The Scope of Youth Unemployment Problem in the UK

By John Dudovskiy

Unemployment is serious social and economic issue for the society, and unemployed individuals in many levels. Unemployment amongst young people is considered to be a special case as “young people between their required school life and their first job are very susceptible to unemployment” (Kurten, 2007, p.3). Moreover, a high level of youth unemployment has massive negative implications for the government on short-term and long-term perspectives.

According to International Labour Office (2012), individuals aged between 16 – 25, who are available for work in 15 days, not currently employed, and are looking for employment opportunities in an active manner can be classified as young unemployed. However, in the UK, the age range of young unemployed individuals is specified as 16 – 24 years old.

The level of youth unemployment has been consistently rising in the UK during the past several years (Figure 1). Moreover, it has been estimated that the numbers of young individuals who have not been working for more than 2 years have increased from 40,000 to more than 100,000 during the last four years, amounting to the increase of 168 per cent, and the numbers of Job Seeker Allowance claimants amongst young people have increased 315 per cent during the last six month (Al-Katib, 2012).

Youth Unemployment Problem in the UK

Figure 1 Youth unemployment and inactivity statistics

Source: Office of National Statistics (2012)

The lack of skills and experience amongst young people in the UK is considered to belong to the list of major reasons behind increasing level of unemployment. Moreover, continuing economic problems in the EU and the UK have been found to have negative implications on the local job market in UK in general, and the job market for young people in particular.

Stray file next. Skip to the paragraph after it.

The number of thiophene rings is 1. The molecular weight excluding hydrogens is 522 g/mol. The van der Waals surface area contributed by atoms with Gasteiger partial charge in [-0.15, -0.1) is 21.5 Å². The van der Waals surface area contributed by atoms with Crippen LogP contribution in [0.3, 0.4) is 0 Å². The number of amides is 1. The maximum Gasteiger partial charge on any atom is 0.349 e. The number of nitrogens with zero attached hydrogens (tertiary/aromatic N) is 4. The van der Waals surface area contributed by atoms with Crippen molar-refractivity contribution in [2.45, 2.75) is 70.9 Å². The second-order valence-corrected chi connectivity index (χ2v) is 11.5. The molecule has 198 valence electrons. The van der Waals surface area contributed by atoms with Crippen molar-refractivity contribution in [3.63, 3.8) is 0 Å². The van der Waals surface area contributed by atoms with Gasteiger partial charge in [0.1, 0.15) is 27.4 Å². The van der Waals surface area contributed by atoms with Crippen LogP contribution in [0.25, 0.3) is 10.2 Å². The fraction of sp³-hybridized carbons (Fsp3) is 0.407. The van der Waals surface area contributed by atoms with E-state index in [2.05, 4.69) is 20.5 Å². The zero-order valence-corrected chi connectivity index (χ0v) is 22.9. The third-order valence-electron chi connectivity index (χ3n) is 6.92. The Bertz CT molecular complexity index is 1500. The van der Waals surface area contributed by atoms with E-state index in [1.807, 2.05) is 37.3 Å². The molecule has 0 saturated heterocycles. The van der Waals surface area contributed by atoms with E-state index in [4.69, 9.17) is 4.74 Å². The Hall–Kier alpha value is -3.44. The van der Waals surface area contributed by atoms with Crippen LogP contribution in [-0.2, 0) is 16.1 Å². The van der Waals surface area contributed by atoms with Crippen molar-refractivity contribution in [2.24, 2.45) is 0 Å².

There is a stark difference on the levels of employment amongst young people who are engaged in full-time education, and young people that are not engaged in education to such an extent. Figure 2 illustrates the level of participation of both categories of young people in the UK labour market.


Youth unemployment in UK

(FTE – full time education )

Figure 2 The level of participation of young people in the UK labour market

Source: Office of National Statistics (2012)



Al-Katib, H. (2012) “Long-term youth unemployment hitting UK” Press TV, Available at:

Kurten, N. (2007) “Youth Unemployment: Analysis and comparison of Austria, France, Germany, Portugal and Sweden” GRIN Verlag

Resource Guide on Youth Employment (2012) International Labour Organisation, Available at:



Category: Economics